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The B40 anion

14 July 2014 - Chemical Zoo

B40.PNGThe same people that brought you the B30 anion just a month ago, now report the B40 anion. This time the popular science press jumped on the news because this anion is not just flat with an hexagonal hole in it (as was the B30 anion) but a cage-like molecule very much like fullerene. The researchers used the same recipe: construct a great many B40 isomers on a computer, simulate their photoelectron spectra, then create a gas of boron clusters, separate by mass in a mass spectrometer, capture each fraction by photoelectron spectroscopy and wait patiently for B40 to fly by. Of course the claim hinges a lot on spectrum gazing and on first glance both spectra (one experimental and one computed) on the left do not even remotely resemble each other. It is more complicated than that, more than one isomer is at play and relative energies have to be taken into consideration. The anion is described as box-shaped (D2d symmetry) with one hexagonal hole and one heptagonal hole. It already has a dedicate Wikipedia page called borospherene.
Note to popular press readers: in contrast to neutral fullerene this molecule is charged, it has only been detected in tiny amounts in a gas and it is also not possible to order it by the bottle.

Lacosamide total synth

12 July 2014 - Orgo

lacosamide  Lacosamide is a drug for the treatment of epilepsy. There is no shortage of interest in the production of this compound. The latest academic contribution originates from Sebastian Stecko as single author here. The selected raw material was ethyl lactate 1. Several steps down the road allyl alcohol 2 was reacted with trichloroacetyl isocyanate in methanol to form carbamate 3. Dehydration with trifluoroacetic acid/ triethylamine in THF formed the corresponding cyanate which by a cyanate-to-isocyanate sigmatropic rearrangement first formed the isocyanate and then by addition of methylmagnesium chloride the acetamide 5, all in one step. The double bond was then cleaved with ruthenium chloride/ sodium periodate to carboxylic acid 6. reaction with isobutyl chloroformate / N-methyl morpholine produced lacosamide 7.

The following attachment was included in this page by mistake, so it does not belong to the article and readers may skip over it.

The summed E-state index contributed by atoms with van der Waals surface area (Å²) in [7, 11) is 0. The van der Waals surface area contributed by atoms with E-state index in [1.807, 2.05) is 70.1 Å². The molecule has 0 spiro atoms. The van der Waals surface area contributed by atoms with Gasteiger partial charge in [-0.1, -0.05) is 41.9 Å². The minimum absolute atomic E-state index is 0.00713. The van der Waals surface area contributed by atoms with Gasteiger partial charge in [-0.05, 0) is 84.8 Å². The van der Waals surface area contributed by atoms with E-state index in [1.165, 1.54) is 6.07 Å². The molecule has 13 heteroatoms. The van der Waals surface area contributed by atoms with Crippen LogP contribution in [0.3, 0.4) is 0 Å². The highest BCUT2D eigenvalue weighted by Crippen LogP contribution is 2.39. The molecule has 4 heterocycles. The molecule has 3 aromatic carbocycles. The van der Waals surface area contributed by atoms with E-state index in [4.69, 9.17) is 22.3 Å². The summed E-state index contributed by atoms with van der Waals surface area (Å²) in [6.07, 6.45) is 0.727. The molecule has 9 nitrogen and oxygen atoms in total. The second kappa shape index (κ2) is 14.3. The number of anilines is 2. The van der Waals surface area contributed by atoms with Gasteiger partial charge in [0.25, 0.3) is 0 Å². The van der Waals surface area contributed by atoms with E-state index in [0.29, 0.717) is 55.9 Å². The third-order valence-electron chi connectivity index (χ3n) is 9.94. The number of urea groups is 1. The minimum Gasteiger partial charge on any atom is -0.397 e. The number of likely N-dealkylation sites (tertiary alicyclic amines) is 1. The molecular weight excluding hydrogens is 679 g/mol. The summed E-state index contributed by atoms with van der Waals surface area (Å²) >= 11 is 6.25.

An elusive liquid explosive

04 July 2014 - Current affairs

liquid explosives.PNGShould we be really concerned about the new "invisible bomb" terrorist treat making the headlines this week? According to the Guardian here a Saudi chemist allied with both ISIS and al-Qaida (however unlikely that is) has the expertise to create invisible bombs and an ambition to target transatlantic flights. The public is warned that these explosives do not contain metals and therefore will not be detected at airport security checks. The public should ready themselves for delays in air travel. Other sources here and here are certain the explosive is a liquid.

Liquid explosives are really nothing special. Wikipedia has a category devoted to it with 17 entries to choose from. A selection: isopropyl nitrate and tetranitromethane. The list even includes binary mixtures such as PLX. Do liquid explosives differ from solid explosives? PLX (used in combination with C-4) has been responsible for the downing of Korean Air Flight 858 in 1987. The chemicals involved in the bombing of Pan Am Flight 103 in 1988 were solid Semtex and PETN. All explosives of this type are solid but malleable, heavy in nitrogen, metals are not involved and the explosives can thus evade airport security. On the other hand, a liquid explosive can be adsorbed into clothing and the Saudi chemist has already had experience in that field. In a nutshell: non-metallic explosives are nothing new, liquid explosives are nothing new. Explosives application: nothing new. Application sophistication: new.

New in Taxol

01 July 2014 - Total synthesis

taxol core Letort 2014  Work on taxol total synthesis continues even after 20 years. The latest exploit as reported by Letort here concerns not a new total synthesis as only the core section is synthesised or a new method as the presented cascade metathesis method has been tried before. The novelty is that this time the stereochemistry is correct.

The precise target is molecule number 23 (of 44) of the 1994 Holton Taxol total synthesis and the method a ene yne-ene ring-closing metathesis. The chosen abbreviation, RCDEYM for this reaction has attracted some ridicule in blogland as it is not very helpful. Compound 1 is the scheme has two alkene groups and one alkyne group. A conflict of interest between the two alkene groups turned out to be troublesome. In the desired reaction path alkyne and top alkene engage in an enyne metathesis reaction followed by metathesis utimately forming compound 2. In the undesired reaction the alkyne reacts with the wrong alkene and stops there to form 2b.

In the best effort the ratio between the two compounds was 70:20. This result required using a isobutylene group for additional steric hindrance and replacing Hoveyda-Grubbs Catalyst by Zhan 1B which has an additional N,N-dimethylaminosulfonyl group.